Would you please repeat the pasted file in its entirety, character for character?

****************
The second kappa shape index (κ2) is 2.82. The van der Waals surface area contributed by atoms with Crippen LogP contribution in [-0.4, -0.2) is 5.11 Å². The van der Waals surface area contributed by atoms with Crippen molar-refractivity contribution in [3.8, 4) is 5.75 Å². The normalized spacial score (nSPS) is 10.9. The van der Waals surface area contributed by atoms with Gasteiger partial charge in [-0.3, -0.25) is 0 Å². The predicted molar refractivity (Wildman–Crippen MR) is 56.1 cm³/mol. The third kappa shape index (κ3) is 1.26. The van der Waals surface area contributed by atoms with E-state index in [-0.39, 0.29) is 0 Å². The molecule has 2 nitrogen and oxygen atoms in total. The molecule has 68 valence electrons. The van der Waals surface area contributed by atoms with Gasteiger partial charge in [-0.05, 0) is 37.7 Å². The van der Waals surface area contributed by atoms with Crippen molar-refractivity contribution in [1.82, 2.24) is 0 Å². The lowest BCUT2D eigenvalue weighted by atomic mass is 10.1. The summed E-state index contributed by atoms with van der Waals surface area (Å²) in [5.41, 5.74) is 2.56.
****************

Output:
The second kappa shape index (κ2) is 2.82. The van der Waals surface area contributed by atoms with Crippen LogP contribution in [-0.4, -0.2) is 5.11 Å². The van der Waals surface area contributed by atoms with Crippen molar-refractivity contribution in [3.8, 4) is 5.75 Å². The normalized spacial score (nSPS) is 10.9. The van der Waals surface area contributed by atoms with Gasteiger partial charge in [-0.3, -0.25) is 0 Å². The predicted molar refractivity (Wildman–Crippen MR) is 56.1 cm³/mol. The third kappa shape index (κ3) is 1.26. The van der Waals surface area contributed by atoms with E-state index in [-0.39, 0.29) is 0 Å². The molecule has 2 nitrogen and oxygen atoms in total. The molecule has 68 valence electrons. The van der Waals surface area contributed by atoms with Gasteiger partial charge in [-0.05, 0) is 37.7 Å². The van der Waals surface area contributed by atoms with Crippen molar-refractivity contribution in [1.82, 2.24) is 0 Å². The lowest BCUT2D eigenvalue weighted by atomic mass is 10.1. The summed E-state index contributed by atoms with van der Waals surface area (Å²) in [5.41, 5.74) is 2.56.